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The biology of plants

Author: Terri Grodzicker
Publisher: [Cold Spring Harbor, N.Y.] : Cold Spring Harbor Laboratory Press, 2012.
Series: Cold Spring Harbor symposia on quantitative biology (Series), v. 77.
Edition/Format:   Book : Conference publication : EnglishView all editions and formats
Database:WorldCat
Summary:
"Plants are integral to human well being, and many species have been domesticated for more than 10,000 years. Evidence of plant scientific investigation and classification can be found in ancient texts from cultures around the world (Chinese, Indian, Greco-Roman, Muslim, etc.), whereas early modern botany can be traced to the late 15th and early 16th centuries in Europe. During the past several decades, plant  Read more...
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Genre/Form: Conference proceedings
Congresses
Material Type: Conference publication
Document Type: Book
All Authors / Contributors: Terri Grodzicker
ISBN: 9781621820253 1621820254 9781621820260 1621820262
OCLC Number: 829743886
Description: xviii, 328 pages : illustrations (some color) ; 28 cm.
Contents: Germline: Reprogramming the epigenome in Arabidopsis pollen / F. Borges, J.P. Calarco, and R.A. Martienssen ; Surprises from the chromosome front : lessons from Arabidopsis on telomeres and telomerase / A.D.L. Nelson and D.E. Shippen ; Reproductive versatility and the epigenetic control of female gametogenesis / J.P. Vielle-Calzada, E. Hernández-Lagana, D. Rodríguez-Leal, I. Rodríguez-Arévalo, G. León-Martínez, U. Abad-Vivero, E. Demesa-Arévalo, A. Armenta-Medina, and C. Alvarez-Mejía ; Hypothesis : selection of imprinted genes Is driven by silencing deleterious gene activity in somatic tissues / F. Berger, T.M. Vu, J. Li, and B. Chen --
Stem cells and polarity: Of blades and branches : understanding and expanding the Arabidopsis ad / abaxial regulatory network through target gene identification / T. Liu, B.J. Reinhart, E. Magnani, T. Huang, R. Kerstetter, and M.K. Barton ; How to pattern a leaf / N. Bolduc, D. O'Connor, J. Moon, M. Lewis, and S. Hake ; On fate and flexibility in stomatal development / D.L. Wengier and D.C. Bergmann --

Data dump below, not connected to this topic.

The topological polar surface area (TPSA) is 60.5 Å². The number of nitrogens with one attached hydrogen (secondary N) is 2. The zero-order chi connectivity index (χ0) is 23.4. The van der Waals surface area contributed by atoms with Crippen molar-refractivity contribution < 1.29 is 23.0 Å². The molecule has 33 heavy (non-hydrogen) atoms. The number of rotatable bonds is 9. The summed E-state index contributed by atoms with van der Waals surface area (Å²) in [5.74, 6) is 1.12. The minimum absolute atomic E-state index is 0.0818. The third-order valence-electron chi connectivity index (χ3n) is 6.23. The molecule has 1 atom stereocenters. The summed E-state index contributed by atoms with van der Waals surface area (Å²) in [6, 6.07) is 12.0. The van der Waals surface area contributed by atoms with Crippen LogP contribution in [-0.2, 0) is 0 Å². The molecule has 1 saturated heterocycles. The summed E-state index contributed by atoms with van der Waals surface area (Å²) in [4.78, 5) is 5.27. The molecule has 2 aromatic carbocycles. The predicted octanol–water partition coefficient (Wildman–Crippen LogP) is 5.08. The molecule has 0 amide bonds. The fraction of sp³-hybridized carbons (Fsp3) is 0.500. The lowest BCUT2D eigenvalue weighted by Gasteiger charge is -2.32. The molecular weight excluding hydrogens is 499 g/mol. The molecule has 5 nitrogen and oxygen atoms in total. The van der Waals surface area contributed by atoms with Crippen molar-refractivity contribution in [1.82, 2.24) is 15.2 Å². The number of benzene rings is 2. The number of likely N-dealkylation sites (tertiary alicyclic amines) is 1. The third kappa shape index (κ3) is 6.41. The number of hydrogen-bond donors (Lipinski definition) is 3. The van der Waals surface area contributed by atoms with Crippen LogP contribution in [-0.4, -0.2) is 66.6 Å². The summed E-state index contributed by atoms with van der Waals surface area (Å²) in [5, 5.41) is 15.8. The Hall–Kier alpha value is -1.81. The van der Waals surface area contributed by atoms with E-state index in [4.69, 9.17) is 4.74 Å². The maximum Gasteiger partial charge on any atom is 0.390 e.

Signaling and development: Developmental plasticity in plants / M. de Jong and O. Leyser ; Stem cell signaling in immunity and development / H. Lee, O.K. Chah, J. Plotnikov, and J. Sheen ; A tale of two systems : peptide ligand-receptor pairs in plant development / J.S. Lee and K.U. Torii ; Toward a systems analysis of the root / P.N. Benfey --
Domestication and evolution: Epigenetic variation, inheritance, and selection in plant populations / S. Hirsch, R. Baumberger, and U. Grossniklau ; The molecular basis of vernalization in different plant groups / T.S. Ream, D.P. Woods, and R.M. Amasino ; Color and scent : how single genes influence pollinator attraction / H. Sheehan, K. Hermann, and C. Kuhlemeier --
Epigenetics: Epiallelic variation in Arabidopsis thaliana / R.C. O'Malley and J.R. Ecker ; DNA methylation, H2A.Z, and the regulation of constitutive expression / D. Coleman-Derr and D. Zilberman ; What triggers differential DNA methylation of genes and TEs : contribution of body methylation? / S. Inagaki and T. Kakutani ; Active DNA demethylation in plants and animals / H. Zhang and J.K. Zhu ; Illustrations of mathematical modeling in biology : epigenetics, meiosis, and an outlook / D. Richards, S. Berry, and M. Howard --
Small RNAs: microRNA biogenesis and turnover in plants / K. Rogers and X. Chen ; Use of forward genetic screens to identify genes required for RNA-directed DNA methylation in Arabidopsis thaliana / C. Eun, Z.J. Lorkovic, T. Sasaki, U. Naumann, A.J.M. Matzke, and M. Matzke ; A transcription fork model for Pol IV and Pol V : dependent RNA-directed DNA methylation / C.S. Pikaard, J.R. Haag, O.M.F. Pontes, T. Blevins, and R. Cocklin ; Deep sequencing from hen1 mutants to identify small RNA 3ʹ modifications / J. Zhai and B.C. Meyers --